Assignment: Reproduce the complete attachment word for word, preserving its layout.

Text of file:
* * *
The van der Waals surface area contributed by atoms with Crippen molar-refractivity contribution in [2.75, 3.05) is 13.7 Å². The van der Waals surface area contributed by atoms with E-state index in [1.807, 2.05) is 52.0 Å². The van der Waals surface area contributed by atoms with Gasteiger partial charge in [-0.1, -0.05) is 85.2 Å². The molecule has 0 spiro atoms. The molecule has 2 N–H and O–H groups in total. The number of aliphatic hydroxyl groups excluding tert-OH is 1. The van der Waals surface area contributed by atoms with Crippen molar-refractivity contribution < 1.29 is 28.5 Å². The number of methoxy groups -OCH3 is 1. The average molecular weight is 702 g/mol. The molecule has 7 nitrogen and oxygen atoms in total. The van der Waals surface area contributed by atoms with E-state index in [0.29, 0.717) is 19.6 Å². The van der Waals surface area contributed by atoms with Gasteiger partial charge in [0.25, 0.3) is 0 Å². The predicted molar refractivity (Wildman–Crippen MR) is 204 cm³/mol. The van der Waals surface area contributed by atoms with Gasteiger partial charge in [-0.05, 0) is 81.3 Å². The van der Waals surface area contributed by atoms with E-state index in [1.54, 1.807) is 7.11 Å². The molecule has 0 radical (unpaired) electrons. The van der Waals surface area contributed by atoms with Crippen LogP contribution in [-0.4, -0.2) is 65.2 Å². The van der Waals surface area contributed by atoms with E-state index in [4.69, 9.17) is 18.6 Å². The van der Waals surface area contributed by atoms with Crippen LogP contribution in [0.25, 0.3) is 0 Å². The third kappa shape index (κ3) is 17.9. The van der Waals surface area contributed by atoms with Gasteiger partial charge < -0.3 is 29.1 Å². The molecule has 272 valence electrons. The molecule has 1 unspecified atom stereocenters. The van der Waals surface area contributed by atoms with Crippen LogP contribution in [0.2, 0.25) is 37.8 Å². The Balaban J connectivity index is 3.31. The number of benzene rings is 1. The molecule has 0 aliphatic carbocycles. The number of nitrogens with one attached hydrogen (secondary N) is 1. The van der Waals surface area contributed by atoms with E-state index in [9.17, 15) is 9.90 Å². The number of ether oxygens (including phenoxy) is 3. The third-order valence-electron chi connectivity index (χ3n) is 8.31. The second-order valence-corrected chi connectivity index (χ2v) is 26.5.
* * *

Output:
The van der Waals surface area contributed by atoms with Crippen molar-refractivity contribution in [2.75, 3.05) is 13.7 Å². The van der Waals surface area contributed by atoms with E-state index in [1.807, 2.05) is 52.0 Å². The van der Waals surface area contributed by atoms with Gasteiger partial charge in [-0.1, -0.05) is 85.2 Å². The molecule has 0 spiro atoms. The molecule has 2 N–H and O–H groups in total. The number of aliphatic hydroxyl groups excluding tert-OH is 1. The van der Waals surface area contributed by atoms with Crippen molar-refractivity contribution < 1.29 is 28.5 Å². The number of methoxy groups -OCH3 is 1. The average molecular weight is 702 g/mol. The molecule has 7 nitrogen and oxygen atoms in total. The van der Waals surface area contributed by atoms with E-state index in [0.29, 0.717) is 19.6 Å². The van der Waals surface area contributed by atoms with Gasteiger partial charge in [0.25, 0.3) is 0 Å². The predicted molar refractivity (Wildman–Crippen MR) is 204 cm³/mol. The van der Waals surface area contributed by atoms with Gasteiger partial charge in [-0.05, 0) is 81.3 Å². The van der Waals surface area contributed by atoms with E-state index in [1.54, 1.807) is 7.11 Å². The molecule has 0 radical (unpaired) electrons. The van der Waals surface area contributed by atoms with Crippen LogP contribution in [-0.4, -0.2) is 65.2 Å². The van der Waals surface area contributed by atoms with E-state index in [4.69, 9.17) is 18.6 Å². The van der Waals surface area contributed by atoms with Crippen LogP contribution in [0.25, 0.3) is 0 Å². The third kappa shape index (κ3) is 17.9. The van der Waals surface area contributed by atoms with Gasteiger partial charge < -0.3 is 29.1 Å². The molecule has 272 valence electrons. The molecule has 1 unspecified atom stereocenters. The van der Waals surface area contributed by atoms with Crippen LogP contribution in [0.2, 0.25) is 37.8 Å². The Balaban J connectivity index is 3.31. The number of benzene rings is 1. The molecule has 0 aliphatic carbocycles. The number of nitrogens with one attached hydrogen (secondary N) is 1. The van der Waals surface area contributed by atoms with E-state index in [9.17, 15) is 9.90 Å². The number of ether oxygens (including phenoxy) is 3. The third-order valence-electron chi connectivity index (χ3n) is 8.31. The second-order valence-corrected chi connectivity index (χ2v) is 26.5.